So you’ve received your notice for jury duty? What can you expect? In my last post, I wrote about how jurors were initially selected. Once they are in the courtroom, in state courts, the lawyers do most of the questioning.
What are the lawyers looking for and why do they ask the questions they do?
Prior to starting the trial, a large group of prospective jurors will be assembled in the courtroom. The lawyers will ask questions of each juror and will either accept the person for the final jury or “strike” them from the panel to get a final group of twelve. Here’s what’s going on:
1. The lawyers are looking for past experiences that may bias the juror.
If the person has been the victim of any crime, particularly the same type as the defendant is accused of, it could cause the juror to be upset and want to “take-out” their anger or trauma on the accused person, even if the evidence shows the accused is not guilty. Or from the prosecutor’s viewpoint, if the juror was treated badly by the police in the past, they may want to “get even” by not believing police witnesses in the present trial.
2. The juror’s associations may taint the way they view the evidence.
If the juror was a former cop or law enforcement, they may be biased against the accused simply because of their previous work and be unwilling to listen to evidence that may show the defendant not guilty. Or perhaps the juror has worked for a political organization that has a different agenda than law enforcement and the person will not listen to the evidence fairly because of their political leaning. I’ve had jurors say the justice system is so corrupt, in their opinion, that they’d never find anyone guilty even if the evidence showed the defendant’s guilty beyond a reasonable doubt. Sometimes, friends and family are involved in organizations or jobs that have caused the juror to develop biases one way or another.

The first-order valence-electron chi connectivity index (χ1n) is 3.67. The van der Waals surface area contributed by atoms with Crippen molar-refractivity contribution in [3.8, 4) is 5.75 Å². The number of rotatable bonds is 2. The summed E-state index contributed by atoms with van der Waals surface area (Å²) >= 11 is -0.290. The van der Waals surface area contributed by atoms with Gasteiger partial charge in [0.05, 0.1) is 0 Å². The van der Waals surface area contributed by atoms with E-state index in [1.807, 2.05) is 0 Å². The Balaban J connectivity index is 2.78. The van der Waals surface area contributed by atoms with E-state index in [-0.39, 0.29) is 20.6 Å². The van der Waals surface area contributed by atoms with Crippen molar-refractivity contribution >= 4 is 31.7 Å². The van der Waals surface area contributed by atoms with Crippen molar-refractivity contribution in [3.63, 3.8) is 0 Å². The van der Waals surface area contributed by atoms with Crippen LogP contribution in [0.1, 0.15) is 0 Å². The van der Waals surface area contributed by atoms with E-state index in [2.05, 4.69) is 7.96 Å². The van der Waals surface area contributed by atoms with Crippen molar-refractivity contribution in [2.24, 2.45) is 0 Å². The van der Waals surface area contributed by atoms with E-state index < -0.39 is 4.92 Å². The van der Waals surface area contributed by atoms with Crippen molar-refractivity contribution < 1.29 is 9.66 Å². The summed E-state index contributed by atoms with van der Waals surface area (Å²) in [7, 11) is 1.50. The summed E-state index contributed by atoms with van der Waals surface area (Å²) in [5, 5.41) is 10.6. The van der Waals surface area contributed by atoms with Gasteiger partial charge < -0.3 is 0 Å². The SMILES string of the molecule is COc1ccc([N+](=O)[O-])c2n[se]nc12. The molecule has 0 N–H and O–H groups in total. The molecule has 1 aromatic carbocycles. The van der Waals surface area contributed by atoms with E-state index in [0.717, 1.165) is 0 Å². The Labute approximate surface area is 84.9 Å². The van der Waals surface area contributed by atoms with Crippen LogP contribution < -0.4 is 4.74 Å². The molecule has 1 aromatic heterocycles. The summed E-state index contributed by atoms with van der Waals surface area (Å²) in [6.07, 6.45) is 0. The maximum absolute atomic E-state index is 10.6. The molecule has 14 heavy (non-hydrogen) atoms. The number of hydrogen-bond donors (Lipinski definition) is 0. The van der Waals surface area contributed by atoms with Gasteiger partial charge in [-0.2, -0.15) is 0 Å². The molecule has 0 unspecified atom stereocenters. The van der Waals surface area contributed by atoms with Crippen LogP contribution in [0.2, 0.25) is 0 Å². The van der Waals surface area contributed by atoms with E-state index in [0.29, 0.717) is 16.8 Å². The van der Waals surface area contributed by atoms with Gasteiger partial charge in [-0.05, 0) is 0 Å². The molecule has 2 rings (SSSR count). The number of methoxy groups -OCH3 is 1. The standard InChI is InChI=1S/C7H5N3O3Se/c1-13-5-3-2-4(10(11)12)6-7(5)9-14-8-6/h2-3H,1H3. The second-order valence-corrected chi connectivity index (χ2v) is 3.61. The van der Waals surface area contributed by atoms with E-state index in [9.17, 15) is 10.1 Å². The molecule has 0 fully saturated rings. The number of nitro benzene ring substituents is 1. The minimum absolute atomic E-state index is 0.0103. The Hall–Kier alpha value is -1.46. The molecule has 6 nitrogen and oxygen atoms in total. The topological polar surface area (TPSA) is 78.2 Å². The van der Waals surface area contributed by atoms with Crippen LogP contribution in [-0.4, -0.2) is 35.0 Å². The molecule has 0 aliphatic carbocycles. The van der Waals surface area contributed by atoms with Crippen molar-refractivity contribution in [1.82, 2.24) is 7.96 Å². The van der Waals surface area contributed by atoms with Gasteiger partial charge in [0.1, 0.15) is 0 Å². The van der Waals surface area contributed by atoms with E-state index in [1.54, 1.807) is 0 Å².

3 The juror may be biased against either side because of racial, ethnic, or religious reasons.
Most jurors, in my experience, no longer say things like, “I don’t trust any black people.” But they still harbor those feelings. It’s difficult, but lawyers try, through a variety of questions, to pry underneath the surface to discover if there are any biases like these.
4. Does the juror have the courage to make difficult decisions?
Both sides worry about this. The prosecutor will ask the jury to find another human being guilty–knowing that will cause a severe penalty, maybe even death in some states. The defense will ask the jury to find the client not guilty, even though the crime may be a vicious and violent one in which everyone would like to see the perpetrator found and convicted–even if it isn’t the accused person in the trial. Can the juror do that? I usually ask the question exactly as I’ve written it here. It causes most people to stop and think for awhile.
5. Can the juror follow the law and evidence?
Sounds simple but is difficult in practice. For instance, the law says that the accused person is presumed innocent and doesn’t have to prove anything. The government must prove guilt beyond a reasonable doubt. What if the defendant chooses not to testify in their own defense? As humans, we always want to “hear the other side of the story.” If the jury doesn’t hear from the defendant, can they still find him not guilty if they feel the government has failed to prove him guilty?
Next post, we’ll look at what lawyers are really trying to do in jury selection!